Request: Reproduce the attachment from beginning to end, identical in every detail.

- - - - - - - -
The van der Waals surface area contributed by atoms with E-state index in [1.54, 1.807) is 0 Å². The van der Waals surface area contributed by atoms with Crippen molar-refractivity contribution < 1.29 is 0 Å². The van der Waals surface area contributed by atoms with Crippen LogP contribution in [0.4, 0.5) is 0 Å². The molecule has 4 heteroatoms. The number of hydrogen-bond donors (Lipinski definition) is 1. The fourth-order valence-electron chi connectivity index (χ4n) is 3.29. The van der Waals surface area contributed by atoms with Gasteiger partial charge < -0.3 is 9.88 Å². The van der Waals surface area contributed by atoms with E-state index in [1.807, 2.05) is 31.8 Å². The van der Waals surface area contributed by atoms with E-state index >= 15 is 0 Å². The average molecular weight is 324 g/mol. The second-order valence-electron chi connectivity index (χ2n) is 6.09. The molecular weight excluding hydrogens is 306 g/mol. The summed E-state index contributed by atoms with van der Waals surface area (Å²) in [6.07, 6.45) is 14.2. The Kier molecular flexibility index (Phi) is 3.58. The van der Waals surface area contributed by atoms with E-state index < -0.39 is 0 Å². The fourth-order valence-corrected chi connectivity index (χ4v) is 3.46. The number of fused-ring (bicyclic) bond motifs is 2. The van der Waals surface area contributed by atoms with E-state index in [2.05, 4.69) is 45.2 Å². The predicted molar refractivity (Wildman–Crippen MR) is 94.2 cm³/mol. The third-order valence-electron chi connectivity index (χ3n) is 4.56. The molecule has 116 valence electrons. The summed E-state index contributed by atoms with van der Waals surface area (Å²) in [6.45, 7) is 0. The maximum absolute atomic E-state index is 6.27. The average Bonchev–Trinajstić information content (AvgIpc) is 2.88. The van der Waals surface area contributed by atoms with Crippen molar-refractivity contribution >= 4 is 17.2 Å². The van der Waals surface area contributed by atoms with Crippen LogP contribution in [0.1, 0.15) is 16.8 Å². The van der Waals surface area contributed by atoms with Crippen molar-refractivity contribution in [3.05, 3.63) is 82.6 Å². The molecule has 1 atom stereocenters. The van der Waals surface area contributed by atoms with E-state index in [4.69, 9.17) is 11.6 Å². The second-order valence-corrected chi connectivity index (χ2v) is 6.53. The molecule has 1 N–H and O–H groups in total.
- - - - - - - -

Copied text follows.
The van der Waals surface area contributed by atoms with E-state index in [1.54, 1.807) is 0 Å². The van der Waals surface area contributed by atoms with Crippen molar-refractivity contribution < 1.29 is 0 Å². The van der Waals surface area contributed by atoms with Crippen LogP contribution in [0.4, 0.5) is 0 Å². The molecule has 4 heteroatoms. The number of hydrogen-bond donors (Lipinski definition) is 1. The fourth-order valence-electron chi connectivity index (χ4n) is 3.29. The van der Waals surface area contributed by atoms with Gasteiger partial charge < -0.3 is 9.88 Å². The van der Waals surface area contributed by atoms with E-state index in [1.807, 2.05) is 31.8 Å². The van der Waals surface area contributed by atoms with E-state index >= 15 is 0 Å². The average molecular weight is 324 g/mol. The second-order valence-electron chi connectivity index (χ2n) is 6.09. The molecular weight excluding hydrogens is 306 g/mol. The summed E-state index contributed by atoms with van der Waals surface area (Å²) in [6.07, 6.45) is 14.2. The Kier molecular flexibility index (Phi) is 3.58. The van der Waals surface area contributed by atoms with E-state index < -0.39 is 0 Å². The fourth-order valence-corrected chi connectivity index (χ4v) is 3.46. The number of fused-ring (bicyclic) bond motifs is 2. The van der Waals surface area contributed by atoms with E-state index in [2.05, 4.69) is 45.2 Å². The predicted molar refractivity (Wildman–Crippen MR) is 94.2 cm³/mol. The third-order valence-electron chi connectivity index (χ3n) is 4.56. The molecule has 116 valence electrons. The summed E-state index contributed by atoms with van der Waals surface area (Å²) in [6.45, 7) is 0. The maximum absolute atomic E-state index is 6.27. The average Bonchev–Trinajstić information content (AvgIpc) is 2.88. The van der Waals surface area contributed by atoms with Crippen molar-refractivity contribution >= 4 is 17.2 Å². The van der Waals surface area contributed by atoms with Crippen LogP contribution in [0.1, 0.15) is 16.8 Å². The van der Waals surface area contributed by atoms with Crippen molar-refractivity contribution in [3.05, 3.63) is 82.6 Å². The molecule has 1 atom stereocenters. The van der Waals surface area contributed by atoms with E-state index in [4.69, 9.17) is 11.6 Å². The second-order valence-corrected chi connectivity index (χ2v) is 6.53. The molecule has 1 N–H and O–H groups in total.